This course is only available for students in the BA International Studies programme.
Limited places are also open for exchange students.
Please note: this course takes place in The Hague. Traveling between University buildings from Leiden to The Hague may take about 45 minutes.
Following on the first year course “Cultural Studies”, this course takes a micro and a macro approach to interaction between people, cultural artefacts and cultural groups. It does so by systematically relating culture to politics, the economy, and religions, and by asking how we can compare cultures or how we can deal with them in terms of (un-)translatability.
The course examines culture and cultural differences in terms of how they work socio-politically and how they affect people and the interaction between cultural groups. The very term intercultural interaction provokes a pivotal research question: is there one world in which different cultures manifest themselves, or is it the case that cultures shape and embody different worlds? The question will lead us to consider whether cultural expressions are just a matter of expressions or whether they connote forms of life that affect people and societies deeply and on all levels. In this context a question is whether, globally, cultures tend towards becoming the same (as a matter of universalism), or whether they are and remain fundamentally different. If the latter is the case, this connects culture to the political, the realm of constant negotiations, cooperation and disaccord.
Students will have to read one article per session and in sessions we deal with particular cases in a global context.
The goal of this course is to provide students with the theoretical background to account for: 1.) the ways in which culture is used to shape worlds and world views; 2.) the the differences, conflicts and productive ways in which cultures may interact.
More specifically, students will:
Be able to assess the role of culture in the dynamics between politics, economics, and religion, in relation to history and global and local situations;
Be able to respect cultural differences and interactions in terms of complex forms of understanding, of translation, or fundamental mis-understanding;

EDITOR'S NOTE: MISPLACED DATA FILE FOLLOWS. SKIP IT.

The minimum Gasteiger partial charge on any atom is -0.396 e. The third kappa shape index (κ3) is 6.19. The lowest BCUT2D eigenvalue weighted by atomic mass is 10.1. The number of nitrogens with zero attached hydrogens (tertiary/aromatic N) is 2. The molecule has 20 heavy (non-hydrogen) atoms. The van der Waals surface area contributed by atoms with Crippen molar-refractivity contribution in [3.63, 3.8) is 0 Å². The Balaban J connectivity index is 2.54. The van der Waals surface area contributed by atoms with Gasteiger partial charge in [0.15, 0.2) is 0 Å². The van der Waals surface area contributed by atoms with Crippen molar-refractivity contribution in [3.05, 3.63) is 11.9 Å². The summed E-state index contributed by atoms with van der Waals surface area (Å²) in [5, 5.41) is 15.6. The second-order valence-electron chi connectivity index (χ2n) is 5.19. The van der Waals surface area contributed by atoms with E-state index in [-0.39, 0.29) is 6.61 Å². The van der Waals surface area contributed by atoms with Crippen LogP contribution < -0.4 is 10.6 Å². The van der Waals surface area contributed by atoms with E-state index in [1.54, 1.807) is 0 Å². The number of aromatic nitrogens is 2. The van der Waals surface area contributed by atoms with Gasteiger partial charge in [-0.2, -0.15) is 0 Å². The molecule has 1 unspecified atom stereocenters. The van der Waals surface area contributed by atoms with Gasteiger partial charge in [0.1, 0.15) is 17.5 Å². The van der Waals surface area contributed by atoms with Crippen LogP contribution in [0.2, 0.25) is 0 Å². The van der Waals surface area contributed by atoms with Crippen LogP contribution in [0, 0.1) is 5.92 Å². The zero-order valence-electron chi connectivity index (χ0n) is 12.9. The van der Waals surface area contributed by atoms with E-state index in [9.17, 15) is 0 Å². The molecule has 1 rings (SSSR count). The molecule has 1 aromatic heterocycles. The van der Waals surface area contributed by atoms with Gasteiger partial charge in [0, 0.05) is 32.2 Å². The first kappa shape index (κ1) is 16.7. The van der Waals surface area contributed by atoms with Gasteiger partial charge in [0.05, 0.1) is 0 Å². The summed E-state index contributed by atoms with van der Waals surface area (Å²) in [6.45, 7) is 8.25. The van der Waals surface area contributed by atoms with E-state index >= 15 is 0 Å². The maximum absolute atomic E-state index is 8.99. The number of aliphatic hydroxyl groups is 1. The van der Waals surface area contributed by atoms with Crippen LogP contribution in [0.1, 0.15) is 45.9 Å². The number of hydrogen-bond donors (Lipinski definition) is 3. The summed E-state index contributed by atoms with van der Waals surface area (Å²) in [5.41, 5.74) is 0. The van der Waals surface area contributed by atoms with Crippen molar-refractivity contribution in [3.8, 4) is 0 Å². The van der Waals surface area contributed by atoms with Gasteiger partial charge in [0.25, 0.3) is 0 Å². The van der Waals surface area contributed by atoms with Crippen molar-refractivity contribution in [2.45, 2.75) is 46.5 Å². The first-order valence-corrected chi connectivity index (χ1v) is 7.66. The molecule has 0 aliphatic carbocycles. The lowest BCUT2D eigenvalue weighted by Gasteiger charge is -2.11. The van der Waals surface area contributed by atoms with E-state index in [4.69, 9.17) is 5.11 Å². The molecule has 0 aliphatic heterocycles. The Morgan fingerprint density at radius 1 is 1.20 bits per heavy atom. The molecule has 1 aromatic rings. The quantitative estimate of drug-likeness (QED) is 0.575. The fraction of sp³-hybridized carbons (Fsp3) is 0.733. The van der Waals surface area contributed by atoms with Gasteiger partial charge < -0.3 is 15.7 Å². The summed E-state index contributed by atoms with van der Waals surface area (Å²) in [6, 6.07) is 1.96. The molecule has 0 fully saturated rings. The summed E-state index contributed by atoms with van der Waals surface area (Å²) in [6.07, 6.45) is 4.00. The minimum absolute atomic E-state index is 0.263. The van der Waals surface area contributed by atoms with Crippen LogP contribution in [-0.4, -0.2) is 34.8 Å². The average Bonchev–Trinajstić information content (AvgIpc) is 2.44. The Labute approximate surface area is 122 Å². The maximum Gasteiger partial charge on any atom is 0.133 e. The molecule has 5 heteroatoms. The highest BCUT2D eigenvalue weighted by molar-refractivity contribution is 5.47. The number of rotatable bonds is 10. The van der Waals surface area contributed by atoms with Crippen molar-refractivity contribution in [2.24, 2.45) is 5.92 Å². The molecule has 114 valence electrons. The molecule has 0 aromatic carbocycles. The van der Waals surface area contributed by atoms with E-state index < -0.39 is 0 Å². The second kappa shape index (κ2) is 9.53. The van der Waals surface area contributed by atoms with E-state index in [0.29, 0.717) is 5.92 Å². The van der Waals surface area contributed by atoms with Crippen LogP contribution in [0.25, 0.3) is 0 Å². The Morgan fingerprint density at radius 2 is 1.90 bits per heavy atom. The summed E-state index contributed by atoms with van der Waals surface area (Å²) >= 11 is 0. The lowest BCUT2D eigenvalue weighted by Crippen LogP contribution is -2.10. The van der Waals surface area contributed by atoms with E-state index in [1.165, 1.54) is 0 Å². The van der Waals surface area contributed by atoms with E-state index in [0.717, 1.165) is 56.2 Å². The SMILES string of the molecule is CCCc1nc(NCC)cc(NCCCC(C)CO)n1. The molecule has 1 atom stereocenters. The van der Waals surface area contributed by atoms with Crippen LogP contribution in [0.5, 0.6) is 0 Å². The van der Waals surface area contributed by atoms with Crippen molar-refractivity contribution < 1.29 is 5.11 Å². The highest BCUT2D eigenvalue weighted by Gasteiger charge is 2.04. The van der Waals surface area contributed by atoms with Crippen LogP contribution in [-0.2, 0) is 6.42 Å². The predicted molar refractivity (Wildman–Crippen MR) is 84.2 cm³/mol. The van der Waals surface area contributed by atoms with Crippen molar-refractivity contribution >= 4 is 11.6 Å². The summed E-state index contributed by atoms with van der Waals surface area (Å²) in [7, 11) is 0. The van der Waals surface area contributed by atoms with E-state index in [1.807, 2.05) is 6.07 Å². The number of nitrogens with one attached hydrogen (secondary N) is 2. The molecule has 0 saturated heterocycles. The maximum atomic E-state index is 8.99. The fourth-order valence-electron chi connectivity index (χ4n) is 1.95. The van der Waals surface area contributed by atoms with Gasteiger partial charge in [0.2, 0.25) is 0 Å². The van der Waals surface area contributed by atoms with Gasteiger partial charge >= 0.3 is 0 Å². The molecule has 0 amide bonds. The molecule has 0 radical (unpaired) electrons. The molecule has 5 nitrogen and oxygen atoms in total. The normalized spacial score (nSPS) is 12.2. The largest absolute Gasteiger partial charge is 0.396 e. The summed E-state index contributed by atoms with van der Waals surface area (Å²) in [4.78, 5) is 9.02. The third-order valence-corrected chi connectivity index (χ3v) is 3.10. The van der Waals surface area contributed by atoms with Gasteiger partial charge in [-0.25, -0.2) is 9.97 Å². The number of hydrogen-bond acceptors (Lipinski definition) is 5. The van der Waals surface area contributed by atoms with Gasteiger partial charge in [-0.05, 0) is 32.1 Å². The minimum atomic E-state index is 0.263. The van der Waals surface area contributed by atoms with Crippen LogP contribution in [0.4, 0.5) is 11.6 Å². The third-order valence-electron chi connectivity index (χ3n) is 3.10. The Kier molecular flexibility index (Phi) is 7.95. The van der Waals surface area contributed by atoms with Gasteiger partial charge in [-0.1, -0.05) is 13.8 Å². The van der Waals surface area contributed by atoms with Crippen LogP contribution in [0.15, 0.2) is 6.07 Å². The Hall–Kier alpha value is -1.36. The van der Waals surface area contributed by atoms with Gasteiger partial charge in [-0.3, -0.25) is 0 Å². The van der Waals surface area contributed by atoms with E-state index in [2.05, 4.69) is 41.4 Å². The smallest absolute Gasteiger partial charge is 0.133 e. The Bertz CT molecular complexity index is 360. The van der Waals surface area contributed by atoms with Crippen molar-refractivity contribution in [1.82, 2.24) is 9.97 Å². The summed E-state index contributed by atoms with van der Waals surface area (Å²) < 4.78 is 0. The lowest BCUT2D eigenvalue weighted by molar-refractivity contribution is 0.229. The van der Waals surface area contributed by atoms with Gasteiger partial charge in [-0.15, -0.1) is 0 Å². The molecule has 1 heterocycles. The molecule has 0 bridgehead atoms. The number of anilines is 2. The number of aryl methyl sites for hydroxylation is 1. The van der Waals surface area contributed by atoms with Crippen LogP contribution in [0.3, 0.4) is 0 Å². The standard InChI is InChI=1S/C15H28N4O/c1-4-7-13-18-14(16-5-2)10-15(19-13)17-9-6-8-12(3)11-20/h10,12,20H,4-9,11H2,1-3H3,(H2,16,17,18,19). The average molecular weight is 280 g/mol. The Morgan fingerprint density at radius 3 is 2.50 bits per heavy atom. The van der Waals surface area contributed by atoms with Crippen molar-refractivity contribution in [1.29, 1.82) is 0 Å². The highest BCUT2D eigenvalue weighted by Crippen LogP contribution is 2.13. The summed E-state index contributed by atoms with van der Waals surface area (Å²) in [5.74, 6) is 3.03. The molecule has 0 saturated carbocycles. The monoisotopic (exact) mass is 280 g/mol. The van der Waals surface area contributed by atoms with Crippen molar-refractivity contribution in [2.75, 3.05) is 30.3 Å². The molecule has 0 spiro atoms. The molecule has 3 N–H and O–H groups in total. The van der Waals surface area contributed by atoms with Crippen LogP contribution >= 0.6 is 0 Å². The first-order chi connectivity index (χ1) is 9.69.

Gain insight into how sociocultural interpretations are constructed through and during interaction;
Learn to apply the theories and methods discussed in the course to analyze communicative, narrative and visual productions from regions of their choice.
The timetable is available on the BA International Studies website.
Mode of instruction
Lectures are held every week, with the exception of the midterm exam week. Weekly lectures will cover issues both inside and outside the readings.
Tutorials are held once every three weeks, with the exception of the midterm exam week. Attending all tutorial sessions is compulsory. If you are unable to attend a session, please inform your tutor in advance. Being absent at more than one of the tutorial sessions will result in a lowering of your tutorial grade (30% of the end grade) with 1 point for each session missed after the first session. Please note that being absent at any tutorial session may have a negative impact on the grade of the assignment due for that particular tutorial session. This is at the discretion of the tutor.
Total course load for this course is 5 EC (1 EC = 28 hours), which equals 140 hours, broken down by:
|Attending lectures||24 hours|
|Attending tutorials||8 hours|
|Assessment hours (exams)||2 hours|
|Study of compulsory literature||64 hours|
|Completing assignments, preparing for classes and exams||42 hours|
Poster presentation during the tutorial.
Diagnostic test (voluntary, non-graded).
To successfully complete the course, please take note of the following:
The end grade of the course is established by determining the weighted average of Tutorial grade and Final Exam grade.
The Final Exam grade needs to be 5.5 or higher.
This means that failing Exam grades cannot be compensated with a high Tutorial grade.
If the end grade is insufficient (lower than a 6.0), or the Final Exam is lower than 5.5, there is a possibility of retaking the full 70% of the exam material, replacing Final Exam grade. No resit for the tutorial is possible.
Please note that if the Resit Exam grade is lower than 5.5, you will not pass the course, regardless of the tutorial grade.
Retaking a passing grade
Please consult the Course and Examination Regulations 2019 – 2020.
Exam review and feedback
How and when an exam review will take place will be disclosed together with the publication of the exam results at the latest. If a student requests a review within 30 days after publication of the exam results, an exam review will have to be organised.
Amongst others: articles by Giorgio Agamben, Paul Gilroy, Gurminder K. Bhambra & Victoria Margree, Geert Hofstede, Bruno Latour, Charles Taylor, Saba Mahmood, Emily Apter, and lemmas from the Stanford Encyclopedia. A detailed syllabus will be provided at the start of the semester; readings will be uploaded on Blackboard one week in advance of the relevant lecture.
Enrolment through uSis for Tutorials and Lectures is mandatory.
Students will be enrolled for Exams by the Administration Office, as long as they have a valid Tutorial enrolment.
Registration Studeren à la carte and Contractonderwijs
When contacting lecturers or tutors, please include your full name, student number, and tutorial group number.
Please use your University email-address (uMail) when communicating with any person or department within Leiden University.